January News and Events
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Post Holiday Season,
Contemplating the journey ahead as a caregiver    
by Nicole Clagett

The holiday season has come and gone, and you have suddenly found that the world as you knew it just a few weeks ago is somehow different.

Spending time with aging loved ones often reveals changes in their health that you may not want to see. After all, planning to care for a loved one was probably not something you had given much thought to in the past.

There is a sense of dread about what may be coming next and selfishly at times you may wonder how you're going to be able to fit this in amidst everything else you had going on in your already over-scheduled life.

How can there be any more of you left to give? As a recovering family caregiver myself I often think back to the book "The Giving Tree" by Shel Silverstein with fondness and a new sense of understanding. There are days when you feel you have so much to give your aging loved one and everyone around you and then there are other days you are truly a stump in the ground and you can really only be a place for someone to sit and stay with for a while. All of these versions of you are normal and to be expected as you walk down the road as "caregiver."

There will be tender moments you will look back on with fondness.

For me, one such moment was the glimmer in my grandfather's eye when I made him feel extra special by fixing him his favorite ice cream sundae each night. There are moments when you will feel fraught with guilt, like the time I was washing Grandpa's feet because his circulation was so poor. It was nearly midnight and after putting my infant down to sleep for the second time, Grandpa looked at me and said, "this is too much for you" and I said, "yes, Grandpa it is." There was a realness and vulnerability in that moment that we both shared with tears in our eyes and never spoke of again.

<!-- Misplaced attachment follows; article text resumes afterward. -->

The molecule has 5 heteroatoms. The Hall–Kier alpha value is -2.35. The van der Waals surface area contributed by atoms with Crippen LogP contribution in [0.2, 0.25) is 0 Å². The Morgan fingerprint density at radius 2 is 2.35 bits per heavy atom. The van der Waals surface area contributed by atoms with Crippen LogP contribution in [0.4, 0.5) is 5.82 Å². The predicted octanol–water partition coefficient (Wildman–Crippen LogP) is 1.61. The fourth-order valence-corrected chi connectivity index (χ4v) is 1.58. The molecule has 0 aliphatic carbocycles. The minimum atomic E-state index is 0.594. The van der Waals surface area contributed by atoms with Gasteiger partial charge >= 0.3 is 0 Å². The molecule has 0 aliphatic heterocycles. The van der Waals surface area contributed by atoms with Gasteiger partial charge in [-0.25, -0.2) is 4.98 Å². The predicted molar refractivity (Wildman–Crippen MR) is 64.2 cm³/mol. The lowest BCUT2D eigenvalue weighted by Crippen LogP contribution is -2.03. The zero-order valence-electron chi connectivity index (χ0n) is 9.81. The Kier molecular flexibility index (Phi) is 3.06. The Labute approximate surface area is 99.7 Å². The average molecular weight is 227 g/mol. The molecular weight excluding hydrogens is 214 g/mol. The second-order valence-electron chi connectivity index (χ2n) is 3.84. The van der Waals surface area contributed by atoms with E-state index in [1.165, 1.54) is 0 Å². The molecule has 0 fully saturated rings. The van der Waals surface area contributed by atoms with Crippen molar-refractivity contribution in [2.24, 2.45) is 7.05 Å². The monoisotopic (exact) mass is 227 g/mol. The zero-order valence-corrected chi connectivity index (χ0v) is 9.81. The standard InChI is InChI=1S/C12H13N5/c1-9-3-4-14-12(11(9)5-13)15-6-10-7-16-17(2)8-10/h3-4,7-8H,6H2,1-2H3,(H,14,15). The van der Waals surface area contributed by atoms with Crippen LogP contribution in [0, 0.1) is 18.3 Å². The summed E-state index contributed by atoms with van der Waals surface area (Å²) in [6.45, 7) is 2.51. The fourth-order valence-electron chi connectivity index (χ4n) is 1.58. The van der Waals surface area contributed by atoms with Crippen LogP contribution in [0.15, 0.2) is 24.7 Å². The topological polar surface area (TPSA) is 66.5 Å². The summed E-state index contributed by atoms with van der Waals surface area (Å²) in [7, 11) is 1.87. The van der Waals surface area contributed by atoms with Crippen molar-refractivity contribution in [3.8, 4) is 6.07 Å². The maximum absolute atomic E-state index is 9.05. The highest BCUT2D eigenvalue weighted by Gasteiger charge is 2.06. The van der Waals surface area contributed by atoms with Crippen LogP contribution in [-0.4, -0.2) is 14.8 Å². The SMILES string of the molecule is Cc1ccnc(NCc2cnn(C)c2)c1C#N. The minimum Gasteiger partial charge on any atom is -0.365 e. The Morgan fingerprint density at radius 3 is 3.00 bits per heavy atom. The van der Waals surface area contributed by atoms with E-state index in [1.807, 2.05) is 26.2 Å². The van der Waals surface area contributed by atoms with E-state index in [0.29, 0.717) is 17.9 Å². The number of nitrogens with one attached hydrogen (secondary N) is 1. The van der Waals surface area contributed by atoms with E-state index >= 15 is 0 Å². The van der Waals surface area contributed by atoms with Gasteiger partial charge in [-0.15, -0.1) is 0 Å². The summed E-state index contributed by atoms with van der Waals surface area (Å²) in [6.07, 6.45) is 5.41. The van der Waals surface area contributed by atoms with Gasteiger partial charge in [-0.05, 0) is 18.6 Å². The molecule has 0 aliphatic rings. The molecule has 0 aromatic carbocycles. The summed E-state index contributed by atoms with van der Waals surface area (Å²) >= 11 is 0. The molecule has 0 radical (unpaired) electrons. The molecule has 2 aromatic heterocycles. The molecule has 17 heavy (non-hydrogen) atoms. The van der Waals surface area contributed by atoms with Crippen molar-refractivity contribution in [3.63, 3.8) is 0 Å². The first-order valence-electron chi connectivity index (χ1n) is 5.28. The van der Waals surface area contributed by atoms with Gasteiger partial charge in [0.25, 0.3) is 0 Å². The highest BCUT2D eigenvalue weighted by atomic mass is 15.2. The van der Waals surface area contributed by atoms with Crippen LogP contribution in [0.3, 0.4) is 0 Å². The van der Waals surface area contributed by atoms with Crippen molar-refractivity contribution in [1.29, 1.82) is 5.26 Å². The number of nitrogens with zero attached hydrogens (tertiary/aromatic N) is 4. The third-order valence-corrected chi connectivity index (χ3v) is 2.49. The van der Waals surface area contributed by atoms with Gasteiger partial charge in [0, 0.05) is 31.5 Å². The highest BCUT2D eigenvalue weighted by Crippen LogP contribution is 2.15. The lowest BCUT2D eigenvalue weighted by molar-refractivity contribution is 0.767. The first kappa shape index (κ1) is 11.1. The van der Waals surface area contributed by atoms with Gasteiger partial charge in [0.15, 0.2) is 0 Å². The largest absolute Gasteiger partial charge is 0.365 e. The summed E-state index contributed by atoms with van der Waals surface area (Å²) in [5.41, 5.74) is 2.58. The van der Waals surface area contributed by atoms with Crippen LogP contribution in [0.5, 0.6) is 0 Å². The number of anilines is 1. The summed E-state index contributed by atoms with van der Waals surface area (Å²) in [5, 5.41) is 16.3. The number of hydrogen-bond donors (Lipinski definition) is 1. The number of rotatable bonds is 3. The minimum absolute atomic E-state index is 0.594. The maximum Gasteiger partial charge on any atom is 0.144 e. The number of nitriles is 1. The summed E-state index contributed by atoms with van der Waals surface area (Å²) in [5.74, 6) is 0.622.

There are moments that will stay in your memory like a photograph and you will even remember the tiniest detail.

For me, one of those moments was when I knew Grandpa had pneumonia and finally after bringing him to see the primary care doctor three days in a row, they agreed, but it was too late. He woke up the next morning in a complete state of confusion chewing on his hearing aid like it was a piece of gum. I shushed my toddler upstairs to hide him from the scene, called 911 and gave the EMTs a full report on his condition and placed his medication list and advance directives on his chest as they wheeled him out the door, only to run upstairs to nurse the baby quickly one last time before heading to the emergency department. Grandpa ultimately died from that bout of pneumonia. All of these moments although unique to me are incredibly common in the caregiving journey.

There are many resources available to you in your community to support you along this road. You can find countless disease-related organizations, government agencies, community-based care options, as well as long-term care solutions out there. You are not alone. If you have found that your loved one is showing any of the warning signs listed below, hop on over to  ABC11's Caregivers Corner to get support from the nearly 1,000 other people in our community who are faced with similar challenges. Join us biweekly for our  live Caregivers Corner where we answer your questions about caring for a loved one. Get connected to resources and support.

Warning Signs that Your Loved One Needs More Help
1. Forgetfulness
2. A cluttered or disorganized house
3. Poor personal hygiene
4. Trouble getting up from a seated position
5. Poor diet or weight loss
6. Loss of interest in hobbies and activities
7. New dings and dents in the automobile
8. Unpaid or overpaid bills
9. Unexplained bruising
10. Growing healthcare needs